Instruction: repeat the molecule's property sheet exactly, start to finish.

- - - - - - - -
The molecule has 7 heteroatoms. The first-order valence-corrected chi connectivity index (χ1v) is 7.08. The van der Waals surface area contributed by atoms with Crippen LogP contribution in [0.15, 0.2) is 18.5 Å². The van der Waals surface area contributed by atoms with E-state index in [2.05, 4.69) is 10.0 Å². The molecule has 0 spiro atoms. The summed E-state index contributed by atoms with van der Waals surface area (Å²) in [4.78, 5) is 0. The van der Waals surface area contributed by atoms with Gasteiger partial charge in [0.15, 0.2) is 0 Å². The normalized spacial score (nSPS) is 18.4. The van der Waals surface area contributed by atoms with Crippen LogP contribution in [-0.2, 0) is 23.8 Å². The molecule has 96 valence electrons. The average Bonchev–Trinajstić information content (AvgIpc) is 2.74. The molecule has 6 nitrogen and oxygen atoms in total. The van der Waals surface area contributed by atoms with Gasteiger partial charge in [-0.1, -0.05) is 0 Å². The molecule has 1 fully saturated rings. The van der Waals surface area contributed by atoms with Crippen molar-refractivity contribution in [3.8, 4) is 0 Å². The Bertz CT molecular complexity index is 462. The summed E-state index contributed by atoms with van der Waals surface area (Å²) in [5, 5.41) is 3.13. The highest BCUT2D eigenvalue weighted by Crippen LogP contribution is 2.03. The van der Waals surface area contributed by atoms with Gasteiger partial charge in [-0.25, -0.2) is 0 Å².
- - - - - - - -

The molecule has 7 heteroatoms. The first-order valence-corrected chi connectivity index (χ1v) is 7.08. The van der Waals surface area contributed by atoms with Crippen LogP contribution in [0.15, 0.2) is 18.5 Å². The van der Waals surface area contributed by atoms with E-state index in [2.05, 4.69) is 10.0 Å². The molecule has 0 spiro atoms. The summed E-state index contributed by atoms with van der Waals surface area (Å²) in [4.78, 5) is 0. The van der Waals surface area contributed by atoms with Gasteiger partial charge in [0.15, 0.2) is 0 Å². The normalized spacial score (nSPS) is 18.4. The van der Waals surface area contributed by atoms with Crippen LogP contribution in [-0.2, 0) is 23.8 Å². The molecule has 96 valence electrons. The average Bonchev–Trinajstić information content (AvgIpc) is 2.74. The molecule has 6 nitrogen and oxygen atoms in total. The van der Waals surface area contributed by atoms with Gasteiger partial charge in [-0.1, -0.05) is 0 Å². The molecule has 1 fully saturated rings. The van der Waals surface area contributed by atoms with Crippen molar-refractivity contribution in [3.8, 4) is 0 Å². The Bertz CT molecular complexity index is 462. The summed E-state index contributed by atoms with van der Waals surface area (Å²) in [5, 5.41) is 3.13. The highest BCUT2D eigenvalue weighted by Crippen LogP contribution is 2.03. The van der Waals surface area contributed by atoms with Gasteiger partial charge in [-0.25, -0.2) is 0 Å².